Monday, June 8, 2020

Israel Film Center Festival Spotlight: Love Trilogy: Chained

I’m pleased to be covering the 8th Annual Israel Film Center Festival at the Marlene Meyerson JCC Manhattan, which is running virtually June 7th-14th.


Love Trilogy: Chained
Directed by Yaron Shani
Available June 7 – June 14

Improper conduct by those in positions of authority is not a new subject, but it’s one that’s trending heavily at the moment, taking up an appropriately large space for the first time in a very important way. The #metoo movement has enabled those who were taken advantage of and bullied by executives and others who sought to exert their power to force people to do things they were uncomfortable with to have a voice, and Black Lives Matter has taken on an increased relevance following the brutal killing of yet another black man by a white police officer using excessive force. Looking at situations where what happened isn’t as clear cut can be a complicated and treacherous endeavor, but also a worthwhile one.

Rashi (Eran Naim) has been a police officer for sixteen years, and has come to expect most of what he sees on the job. A routine search he conducts on kids he believes are making trouble in the park is turned into something much bigger when one of their influential parents accuses him of sexual assault. Rashi finds himself in a compromised position, distanced from his wife Avigail (Stav Almagor) and her daughter Yasmin (Stav Patay) as he remains steadfast about his innocence and his refusal to even consider that he might have done anything wrong.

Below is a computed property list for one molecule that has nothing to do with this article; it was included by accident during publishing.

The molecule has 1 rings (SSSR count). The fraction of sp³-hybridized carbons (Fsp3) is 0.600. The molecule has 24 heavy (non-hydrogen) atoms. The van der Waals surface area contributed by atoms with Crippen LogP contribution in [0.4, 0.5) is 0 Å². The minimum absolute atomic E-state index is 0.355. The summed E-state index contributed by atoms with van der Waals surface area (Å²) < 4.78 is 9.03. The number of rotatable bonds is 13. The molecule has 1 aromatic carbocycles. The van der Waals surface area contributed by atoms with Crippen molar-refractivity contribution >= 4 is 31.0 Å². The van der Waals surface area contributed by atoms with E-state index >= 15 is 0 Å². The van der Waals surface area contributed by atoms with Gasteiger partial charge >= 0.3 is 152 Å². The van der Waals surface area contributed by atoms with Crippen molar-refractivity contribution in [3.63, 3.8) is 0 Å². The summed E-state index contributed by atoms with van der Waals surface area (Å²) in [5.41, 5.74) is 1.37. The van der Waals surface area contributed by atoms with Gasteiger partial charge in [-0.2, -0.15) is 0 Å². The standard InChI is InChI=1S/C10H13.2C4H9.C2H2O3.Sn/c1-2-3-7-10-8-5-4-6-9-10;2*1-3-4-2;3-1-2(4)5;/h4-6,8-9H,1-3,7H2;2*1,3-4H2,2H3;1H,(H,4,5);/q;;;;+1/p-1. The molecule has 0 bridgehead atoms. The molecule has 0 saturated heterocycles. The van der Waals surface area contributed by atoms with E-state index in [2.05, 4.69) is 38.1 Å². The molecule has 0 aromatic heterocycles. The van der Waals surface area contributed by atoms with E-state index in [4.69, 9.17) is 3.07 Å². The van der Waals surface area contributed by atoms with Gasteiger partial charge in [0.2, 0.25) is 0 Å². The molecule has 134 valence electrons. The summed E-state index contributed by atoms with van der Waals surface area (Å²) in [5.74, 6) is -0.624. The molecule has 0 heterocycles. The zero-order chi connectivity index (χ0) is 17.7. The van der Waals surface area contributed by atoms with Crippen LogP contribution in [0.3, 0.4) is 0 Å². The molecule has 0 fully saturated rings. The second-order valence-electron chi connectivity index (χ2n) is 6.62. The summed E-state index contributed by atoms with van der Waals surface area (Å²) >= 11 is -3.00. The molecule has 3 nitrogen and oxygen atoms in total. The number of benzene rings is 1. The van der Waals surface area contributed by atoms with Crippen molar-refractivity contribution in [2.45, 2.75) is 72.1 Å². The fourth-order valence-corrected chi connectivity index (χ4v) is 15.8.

This film, the second in director Yaron Shani’s trilogy (of which this reviewer has seen only this film), premiered at last year’s Berlin International Film Festival. The timing of this digital screening comes as conversations about what police can and can’t do are extremely charged. This focus, however, is entirely on the officer, whose conduct we see fully and can judge before, much to his surprise, it is reported as something else. What’s most fascinating about this portrait is how it shows a man so unconcerned with what others think about him or would allege that he did that his attitude is almost enough for anyone to convict him.

While there are elements of this scenario which are universal, this is a distinctly Israeli film. The internal affairs agents who interrogate Rashi are direct and abrasive even before he gives them cause to do so, and his anger about even being questioned boils over into a defiant and deliberately uncooperative posture. Even if what he did was unacceptable, Rashi would never admit it, in part because of his culture and in part because of his masculinity. Naim, who in real life worked as a police detective for fifteen years, deservedly took home an Israeli Oscar for his genuine and turn, anchoring a difficult and intensely thought-provoking film about falling into mindsets and an inability to be open to new perspectives.

B+

1 comment:

Darshika said...
This comment has been removed by a blog administrator.